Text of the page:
Star Wars Fandom - What Changed?

The Star Wars community is struggling with a lot of toxicity these days. Some suggest that it stated with the Disney buyout. But did it?

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Some of you grew up with the Prequels being your first Star Wars movies (in theaters). Many of that generation love the prequels wholeheartedly! Being from the older (OT) generation, I remember the span between 1983 - 1999 when there were no movies, when books only started to come out in 1991 with "Heir of the Empire".  Even then they were written almost haphazardly , with contradictions scattered across the EU (because George Lucas didn't care about the books; there was no Story Group to even consider any sense of continuity).

So when TPM was announced, we all went spastic! We were so excited, our fandom was reignited! I have photos, images, screen shots, and other things from that period that highlight just how excited I was for the first new Star Wars movie in years! The Vanity Fair Star Wars edition magazine came out - and we shot through the roof!  The trailers hit and our energy levels tripled!

Does any of this remind you of the energy in fandom for TFA or TLJ? I was at SW Celebration Orlando (2017) when they showed the first teaser trailer for TLJ - and how the entire convention center went insane when Rian Johnson unveiled it! It played on loop for what seemed like hours - we were fixated and enthralled!

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I was honored and lucky enough to see the first (midnight) showing of The Phantom Menace at Mann's Chinese Theater in Hollywood, with the fellows who stood in line for weeks on the sidewalk. I still stay in touch with Lincoln, the guy who organized all that. I'll never forget that experience, with all the fans, the energy, the excitement, the anticipation. We got into the theatre 2 hours ahead of the midnight showing.  Beachballs were being thrown around, people were running up & down the aisles.  Then finally, the lights dimmed and the audience screamed like you've never heard before!  I remember looking across at Lincoln, we were literally sitting on the edges of our seats (the best seats in the house, btw), and yelling at each other "OMG I CAN'T BELIEVE IT'S FINALLY HAPPENING!!"  Then the Lucasfilm logo came up and the combined energy of everyone in the room would have propelled a rocket into space!  "A long time ago in a galaxy far, far away" came on screen. This was what we were waiting for! Our dreams were coming true!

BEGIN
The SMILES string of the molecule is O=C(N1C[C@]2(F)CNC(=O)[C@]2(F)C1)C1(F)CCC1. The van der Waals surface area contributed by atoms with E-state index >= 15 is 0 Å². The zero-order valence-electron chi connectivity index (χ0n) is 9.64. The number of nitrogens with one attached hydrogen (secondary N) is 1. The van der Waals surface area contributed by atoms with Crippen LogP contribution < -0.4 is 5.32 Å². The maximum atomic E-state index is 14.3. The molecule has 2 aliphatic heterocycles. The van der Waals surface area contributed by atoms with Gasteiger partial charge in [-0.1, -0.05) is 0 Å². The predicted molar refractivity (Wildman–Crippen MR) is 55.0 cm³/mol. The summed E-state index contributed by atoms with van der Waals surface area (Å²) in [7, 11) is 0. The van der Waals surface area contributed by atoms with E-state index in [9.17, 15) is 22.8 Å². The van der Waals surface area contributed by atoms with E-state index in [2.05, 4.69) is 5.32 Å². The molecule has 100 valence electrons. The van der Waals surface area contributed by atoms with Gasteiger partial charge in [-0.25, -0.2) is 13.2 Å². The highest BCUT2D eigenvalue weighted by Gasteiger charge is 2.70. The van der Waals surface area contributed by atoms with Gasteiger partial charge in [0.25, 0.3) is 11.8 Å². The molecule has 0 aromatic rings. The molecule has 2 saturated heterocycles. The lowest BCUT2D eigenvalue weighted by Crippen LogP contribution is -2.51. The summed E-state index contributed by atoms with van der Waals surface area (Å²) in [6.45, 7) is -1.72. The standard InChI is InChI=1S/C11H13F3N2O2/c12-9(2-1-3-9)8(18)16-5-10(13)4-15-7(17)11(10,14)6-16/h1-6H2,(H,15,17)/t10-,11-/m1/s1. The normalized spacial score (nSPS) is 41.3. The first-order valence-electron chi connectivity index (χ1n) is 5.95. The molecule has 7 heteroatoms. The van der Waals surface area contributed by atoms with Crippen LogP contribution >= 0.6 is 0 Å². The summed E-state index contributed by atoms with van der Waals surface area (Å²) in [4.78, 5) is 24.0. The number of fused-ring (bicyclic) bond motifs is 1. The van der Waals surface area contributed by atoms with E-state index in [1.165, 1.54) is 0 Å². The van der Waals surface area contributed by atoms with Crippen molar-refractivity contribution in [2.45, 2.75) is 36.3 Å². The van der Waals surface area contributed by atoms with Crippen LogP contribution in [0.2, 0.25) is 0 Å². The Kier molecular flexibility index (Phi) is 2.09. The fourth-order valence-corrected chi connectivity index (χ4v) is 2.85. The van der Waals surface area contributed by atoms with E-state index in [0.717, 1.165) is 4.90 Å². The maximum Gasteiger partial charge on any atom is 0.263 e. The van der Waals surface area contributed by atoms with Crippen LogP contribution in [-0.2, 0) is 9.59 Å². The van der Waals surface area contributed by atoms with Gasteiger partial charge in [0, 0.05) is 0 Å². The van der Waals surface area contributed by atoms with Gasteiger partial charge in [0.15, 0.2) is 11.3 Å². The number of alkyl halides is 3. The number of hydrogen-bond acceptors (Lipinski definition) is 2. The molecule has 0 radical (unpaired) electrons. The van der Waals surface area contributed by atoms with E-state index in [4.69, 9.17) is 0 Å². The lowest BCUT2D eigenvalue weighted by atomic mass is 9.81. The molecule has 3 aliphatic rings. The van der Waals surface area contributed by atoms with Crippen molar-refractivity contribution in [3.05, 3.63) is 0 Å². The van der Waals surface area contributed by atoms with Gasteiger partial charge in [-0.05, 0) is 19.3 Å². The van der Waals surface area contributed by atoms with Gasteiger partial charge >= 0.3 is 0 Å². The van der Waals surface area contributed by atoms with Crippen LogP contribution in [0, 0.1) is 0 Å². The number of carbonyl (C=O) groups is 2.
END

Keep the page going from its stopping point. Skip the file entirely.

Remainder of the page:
It was 3am. Lincoln, myself, and two others of our group were the last people to leave the lobby - first in, last out as it were. We were standing there completely in shock.  I remember things like "what just happened?" and "I don't want to go out there - I don't want to talk about it" -- there was a street full of TV trucks and journalists waiting for audience reactions. The hype of the movie didn't live up to our expectations by any means. We felt let down, disappointed - we were shattered. What just happened?

Sound familiar?

Now in fairness, I've warmed up to TPM over the years. I appreciate the PT movies for what they were (I can't change them, after all), and for the story they told. The Maker didn't create these movies for the fans, he created them for himself. We generally agree the directing was terrible, which created the issue of "bad acting" for Padmé and Anakin (good actors who got asked to do unnatural things).  AotC is often ranked as peoples' least favorite SW movie of the 10 that are out.